UK court: Google liable for comments posted on its Blogger platform
The Court of Appeal of England and Wales decided on 14 February 2013 that Google could be considered liable for comments posted on its Blogger platform unless it reacts promptly to a complaint.
Reversing a previous ruling in March 2012 of the High Court which considered that Google, in its platform provider role, should not be treated as a publisher, the Appeal Court ruled that the company could be liable for the content published on its blogging platform if it allowed content (in this case comments on a specific blog hosted at Blogger) to remain after having received complaints that the respective content was defamatory. The main argument of the court was that the Blogger platform is available on Google's terms which can remove or block access to any notice that does not comply with those terms.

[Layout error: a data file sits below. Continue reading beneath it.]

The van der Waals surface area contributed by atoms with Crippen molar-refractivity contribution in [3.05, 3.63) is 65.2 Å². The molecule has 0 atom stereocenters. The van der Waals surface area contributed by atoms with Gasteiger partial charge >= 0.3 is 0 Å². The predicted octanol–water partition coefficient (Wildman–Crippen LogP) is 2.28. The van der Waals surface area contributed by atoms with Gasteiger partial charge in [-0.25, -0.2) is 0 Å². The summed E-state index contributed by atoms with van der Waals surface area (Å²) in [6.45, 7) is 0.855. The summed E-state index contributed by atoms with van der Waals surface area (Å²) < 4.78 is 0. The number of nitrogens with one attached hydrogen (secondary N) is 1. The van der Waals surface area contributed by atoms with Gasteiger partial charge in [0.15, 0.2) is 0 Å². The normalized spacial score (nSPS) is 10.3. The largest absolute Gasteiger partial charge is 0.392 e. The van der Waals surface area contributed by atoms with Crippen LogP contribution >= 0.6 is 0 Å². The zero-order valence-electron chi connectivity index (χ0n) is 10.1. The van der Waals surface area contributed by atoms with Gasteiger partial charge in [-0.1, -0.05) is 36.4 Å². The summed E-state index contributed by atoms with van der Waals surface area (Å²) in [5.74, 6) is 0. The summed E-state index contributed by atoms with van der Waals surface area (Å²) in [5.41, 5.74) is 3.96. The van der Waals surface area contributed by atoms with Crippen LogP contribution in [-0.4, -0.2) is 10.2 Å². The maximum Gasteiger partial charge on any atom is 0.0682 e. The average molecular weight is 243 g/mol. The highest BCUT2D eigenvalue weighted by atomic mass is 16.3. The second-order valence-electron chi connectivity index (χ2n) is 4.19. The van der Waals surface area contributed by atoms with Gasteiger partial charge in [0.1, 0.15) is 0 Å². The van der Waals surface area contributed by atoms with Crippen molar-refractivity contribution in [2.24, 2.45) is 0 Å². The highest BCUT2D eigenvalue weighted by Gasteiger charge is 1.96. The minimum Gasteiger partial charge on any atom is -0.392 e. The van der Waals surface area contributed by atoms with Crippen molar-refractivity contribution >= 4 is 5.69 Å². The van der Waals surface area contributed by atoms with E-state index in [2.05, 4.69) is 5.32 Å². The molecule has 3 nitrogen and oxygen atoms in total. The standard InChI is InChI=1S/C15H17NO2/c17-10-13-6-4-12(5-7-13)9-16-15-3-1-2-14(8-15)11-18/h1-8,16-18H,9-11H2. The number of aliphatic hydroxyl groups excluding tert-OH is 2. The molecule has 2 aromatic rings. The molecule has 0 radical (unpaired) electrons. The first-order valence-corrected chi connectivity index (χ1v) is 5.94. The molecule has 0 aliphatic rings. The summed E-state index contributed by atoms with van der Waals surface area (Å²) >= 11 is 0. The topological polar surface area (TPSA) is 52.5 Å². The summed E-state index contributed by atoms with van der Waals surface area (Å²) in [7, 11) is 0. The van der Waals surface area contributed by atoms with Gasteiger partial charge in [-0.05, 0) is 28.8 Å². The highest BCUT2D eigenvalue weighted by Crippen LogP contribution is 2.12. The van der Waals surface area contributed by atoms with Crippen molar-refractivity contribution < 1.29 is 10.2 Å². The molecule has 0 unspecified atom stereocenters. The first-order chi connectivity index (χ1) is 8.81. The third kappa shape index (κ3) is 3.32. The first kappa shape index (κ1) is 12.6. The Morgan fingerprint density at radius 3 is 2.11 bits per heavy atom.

The ruling came as a result of a case brought to court by a former Conservative party local council candidate who complained in July 2011 to Google about eight comments posted on the London Muslim blog, which he considered as defamatory to him. Google passed on the complaints to the blogger and the respective comments were taken down after about five weeks, period which was considered too long by the court.
Although the Court considered that any damage resulting from the publication was too trivial and dismissed the appeal, EDRi member Article 19 believes the judgement is a serious step back for free speech online.
Agnes Callamard, Executive Director of Article 19, stated that "the court's judgement effectively endorses a problematic 'notice and takedown' system, which encourages intermediaries like Google to remove potentially defamatory material immediately upon notification despite the fact that the material complained about may not be unlawful. This creates a worrying chilling effect on freedom of expression, as intermediaries might censor perfectly legitimate speech."
The group is also concerned by the fact that the Appeal Court did not make any reference to the freedom of expression, a right protected by the UK Human Rights Act.
United Kingdom: Ruling on Google's liability is bad news for free speech
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